40
Tons of Solvent Base
30
20
10
0
10
20
30
40
50
Tons of Fuel Additive
49
FEASIBLE REGION FOR THE MATERIAL 2 CONSTRAINT
40
Tons of Solvent Base
30
20
10
0
10
20
30
40
50
Tons of Fuel Additive
50
MATERIAL 3 CONSTRAINT LINE 0.6 F 0.3 S 21
40
Tons of Solvent Base
30
20
10
0
10
20
30
40
50
Tons of Fuel Additive
51
FEASIBLE REGION FOR THE MATERIAL 3 CONSTRAINT
LINE
40
Tons of Solvent Base
30
20
10
0
10
20
30
40
50
Tons of Fuel Additive
52
40
MATERIAL 3
Tons of Solvent Base
30
MATERIAL 2
20
MATERIAL 1
FEASIBLE REGION
10
0
10
20
30
40
50
Tons of Fuel Additive
53
240 PROFIT LINE
40
(40F 30S 240)
F 0, S 8 Profit?
Tons of Solvent Base
240
30
20
F 6, S 0 Profit
240
10
0
10
20
30
40
50
Tons of Fuel Additive
54
1200
40
Tons of Solvent Base
720
30
240
20
10
0
10
20
30
40
50
Tons of Fuel Additive
55
40
Tons of Solvent Base
30
20
10
0
10
20
30
40
50
Tons of Fuel Additive
56
40
Tons of Solvent Base
30
20
10
0
10
20
30
40
50
Tons of Fuel Additive
57
40
Tons of Solvent Base
30
20
10
0
10
20
30
40
50
Tons of Fuel Additive
58
40
Tons of Solvent Base
30
20
10
0
10
20
30
40
50
Tons of Fuel Additive
59
40
Tons of Solvent Base
30
20
10
0
10
20
30
40
50
Tons of Fuel Additive
60
40
Tons of Solvent Base
30
20
10
0
10
20
30
40
50
Tons of Fuel Additive
61
40
(40F 30S 1600)
Tons of Solvent Base
OPTIMAL SOLUTION!
30
20
10
0
10
20
30
40
50
Tons of Fuel Additive
62
40
EXTREME POINT (INTERSECTION OF TWO OR
MORE CONSTRAINTS)
Tons of Solvent Base
30
20
10
0
10
20
30
40
50
Tons of Fuel Additive
63
HOW TO FIND THE OPTIMAL SOLUTION (VALUE)?
40
Tons of Solvent Base
30
The intersection of the Material 1 and Material
3 constraint lines
20
10
0
10
20
30
40
50
Tons of Fuel Additive
64
Calculating the Optimal Solution Value
The values of the decision variables must satisfy
the following equations simultaneously 0.4 F
0.5 S 20 0.6 F 0.3 S 21
gt S 40 - 0.8 F (1)
gt S 70 - 2.0 F (2)
Substituting (1) into (2) gives 40 - 0.8 F
70 - 2.0 F
gt F 25 gt S 20
OPTIMAL SOLUTION VALUE 1600
65
Summary of Optimal Solution
Materials Tons Required Tons Available Slack Mate
rial 1 20 20 0 Material 2 4 5
1 Material 3 21 21 0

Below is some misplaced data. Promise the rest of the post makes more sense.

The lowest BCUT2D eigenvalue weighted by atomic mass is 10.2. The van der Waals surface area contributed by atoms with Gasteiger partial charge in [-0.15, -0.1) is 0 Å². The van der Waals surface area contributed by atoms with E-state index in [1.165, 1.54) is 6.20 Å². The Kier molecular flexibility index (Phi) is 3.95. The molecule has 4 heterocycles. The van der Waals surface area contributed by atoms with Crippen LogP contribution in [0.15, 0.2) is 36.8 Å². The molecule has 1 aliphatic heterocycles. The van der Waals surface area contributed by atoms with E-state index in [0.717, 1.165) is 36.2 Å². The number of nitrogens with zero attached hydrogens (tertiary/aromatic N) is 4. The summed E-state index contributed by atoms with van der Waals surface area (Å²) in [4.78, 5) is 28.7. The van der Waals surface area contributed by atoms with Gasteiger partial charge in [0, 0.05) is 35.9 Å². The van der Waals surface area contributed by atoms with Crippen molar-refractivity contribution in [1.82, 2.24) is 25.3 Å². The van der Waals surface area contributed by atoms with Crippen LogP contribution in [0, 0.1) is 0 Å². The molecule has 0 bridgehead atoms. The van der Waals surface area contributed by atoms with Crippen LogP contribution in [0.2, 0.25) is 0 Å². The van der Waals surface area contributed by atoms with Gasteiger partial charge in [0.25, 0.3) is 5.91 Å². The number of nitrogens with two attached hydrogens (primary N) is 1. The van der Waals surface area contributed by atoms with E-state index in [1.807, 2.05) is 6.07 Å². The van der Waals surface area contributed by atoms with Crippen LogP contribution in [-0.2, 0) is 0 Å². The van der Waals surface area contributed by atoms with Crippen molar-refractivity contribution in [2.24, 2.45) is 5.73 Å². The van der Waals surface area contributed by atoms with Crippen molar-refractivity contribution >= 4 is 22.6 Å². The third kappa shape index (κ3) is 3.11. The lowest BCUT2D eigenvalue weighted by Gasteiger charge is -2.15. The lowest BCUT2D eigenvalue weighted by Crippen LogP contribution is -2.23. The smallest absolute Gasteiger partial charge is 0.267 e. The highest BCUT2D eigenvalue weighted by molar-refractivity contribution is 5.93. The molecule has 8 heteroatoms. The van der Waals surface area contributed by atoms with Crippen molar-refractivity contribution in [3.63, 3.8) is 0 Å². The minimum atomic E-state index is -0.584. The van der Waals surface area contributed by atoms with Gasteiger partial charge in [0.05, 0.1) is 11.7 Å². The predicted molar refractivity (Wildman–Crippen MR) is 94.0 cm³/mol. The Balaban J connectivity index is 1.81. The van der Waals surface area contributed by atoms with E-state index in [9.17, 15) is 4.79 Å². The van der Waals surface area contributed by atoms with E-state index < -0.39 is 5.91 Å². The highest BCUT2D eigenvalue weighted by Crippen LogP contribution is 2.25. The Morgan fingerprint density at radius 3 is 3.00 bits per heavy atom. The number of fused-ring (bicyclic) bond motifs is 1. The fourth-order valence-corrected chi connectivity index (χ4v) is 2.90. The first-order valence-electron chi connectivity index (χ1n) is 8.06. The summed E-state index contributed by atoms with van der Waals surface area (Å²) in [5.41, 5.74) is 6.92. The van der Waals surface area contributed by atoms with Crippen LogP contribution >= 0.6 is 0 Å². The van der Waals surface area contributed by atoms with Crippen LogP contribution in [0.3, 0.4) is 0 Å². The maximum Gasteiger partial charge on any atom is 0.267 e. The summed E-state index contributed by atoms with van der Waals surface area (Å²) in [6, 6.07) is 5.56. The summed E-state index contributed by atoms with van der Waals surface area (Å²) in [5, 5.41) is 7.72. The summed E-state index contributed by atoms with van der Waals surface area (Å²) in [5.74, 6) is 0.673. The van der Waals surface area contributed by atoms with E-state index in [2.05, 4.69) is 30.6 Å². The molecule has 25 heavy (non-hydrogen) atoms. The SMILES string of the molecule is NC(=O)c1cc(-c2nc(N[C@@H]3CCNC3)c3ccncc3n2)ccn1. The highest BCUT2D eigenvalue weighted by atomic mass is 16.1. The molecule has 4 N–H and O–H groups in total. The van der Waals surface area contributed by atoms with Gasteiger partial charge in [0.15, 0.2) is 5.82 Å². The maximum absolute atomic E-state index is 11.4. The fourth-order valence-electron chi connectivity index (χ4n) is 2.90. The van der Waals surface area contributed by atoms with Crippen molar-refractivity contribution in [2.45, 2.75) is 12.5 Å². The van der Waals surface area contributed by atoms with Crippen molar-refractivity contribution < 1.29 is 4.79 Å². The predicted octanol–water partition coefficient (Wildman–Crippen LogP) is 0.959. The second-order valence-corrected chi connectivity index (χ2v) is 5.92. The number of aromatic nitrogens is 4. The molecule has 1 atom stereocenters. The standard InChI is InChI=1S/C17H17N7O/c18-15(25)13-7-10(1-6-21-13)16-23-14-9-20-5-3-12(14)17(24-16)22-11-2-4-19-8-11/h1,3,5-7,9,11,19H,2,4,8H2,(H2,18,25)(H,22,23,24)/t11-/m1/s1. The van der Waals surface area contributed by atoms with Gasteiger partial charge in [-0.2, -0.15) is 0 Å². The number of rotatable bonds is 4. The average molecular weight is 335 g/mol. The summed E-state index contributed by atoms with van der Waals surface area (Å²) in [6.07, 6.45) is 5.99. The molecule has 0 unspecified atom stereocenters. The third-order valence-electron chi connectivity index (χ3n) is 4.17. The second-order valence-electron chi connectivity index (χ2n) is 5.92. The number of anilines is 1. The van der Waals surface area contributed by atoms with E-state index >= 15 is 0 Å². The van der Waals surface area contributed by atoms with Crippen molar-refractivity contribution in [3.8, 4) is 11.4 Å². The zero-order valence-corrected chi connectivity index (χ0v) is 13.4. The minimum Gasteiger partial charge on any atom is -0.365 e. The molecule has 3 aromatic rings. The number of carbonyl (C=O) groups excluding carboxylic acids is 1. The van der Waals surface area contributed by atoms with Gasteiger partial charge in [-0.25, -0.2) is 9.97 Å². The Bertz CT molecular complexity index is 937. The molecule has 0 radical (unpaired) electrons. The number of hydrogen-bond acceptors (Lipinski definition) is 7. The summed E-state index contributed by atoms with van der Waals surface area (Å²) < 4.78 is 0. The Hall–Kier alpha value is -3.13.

66
Sensitivity Analysis
WHY SENSITIVITY ANALYSIS ?
  • WITH LINEAR PROGRAMMING, YOU GET
  • TWO TYPES OF SENSITIVITY INFORMATION
  • WHAT HAPPENS IF ONE OF THE
  • OBJECTIVE COEFFICIENTS CHANGES
  • WHAT HAPPENS IF ONE OF THE
  • RIGHT HAND SIDE VALUES CHANGES

67
OBJECTIVE FUNCTION LINE
40
HOW LONG WILL THE CURRENT EXTREME POINT REMAIN
OPTIMAL IF THE OBJECTIVE COEFFICIENTS ARE GOING
TO CHANGE?
Tons of Solvent Base
30
20
10
0
10
20
30
40
50
Tons of Fuel Additive
68
OBJECTIVE FUNCTION LINE
40
Tons of Solvent Base
30
20
10
0
10
20
30
40
50
Tons of Fuel Additive
69
OBJECTIVE FUNCTION LINE
40
Tons of Solvent Base
30
20
10
0
10
20
30
40
50
Tons of Fuel Additive
70
OBJECTIVE FUNCTION LINE
40
Tons of Solvent Base
30
20
10
0
10
20
30
40
50
Tons of Fuel Additive
71
OBJECTIVE FUNCTION LINE
40
Tons of Solvent Base
30
20
10
0
10
20
30
40
50
Tons of Fuel Additive
72
OBJECTIVE FUNCTION LINE
40
Tons of Solvent Base
30
20
10
0
10
20
30
40
50
Tons of Fuel Additive
73
OBJECTIVE FUNCTION LINE
40
Tons of Solvent Base
30
20
10
0
10
20
30
40
50
Tons of Fuel Additive
74
OBJECTIVE FUNCTION LINE
40
Tons of Solvent Base
30
20
10
0
10
20
30
40
50
Tons of Fuel Additive
75
OBJECTIVE FUNCTION LINE
40
Tons of Solvent Base
30
20
10
0
10
20
30
40
50
Tons of Fuel Additive
76
MATERIAL 3 CONSTRAINT LINE
40
Tons of Solvent Base
30
MATERIAL 1 CONSTRAINT LINE
20
10
0
10
20
30
40
50
Tons of Fuel Additive
77
EXTREME POINT WILL BE OPTIMAL AS LONG AS … SLOPE
OF MATERIAL 3 CONSTRAINT LINE lt SLOPE OBJ.
FUNCT. LINE lt SLOPE OF MATERIAL 1 CONSTRAINT
LINE
The equation for Material 1 constraint line in
its slope intercept form 0.5 S - 0.4F 20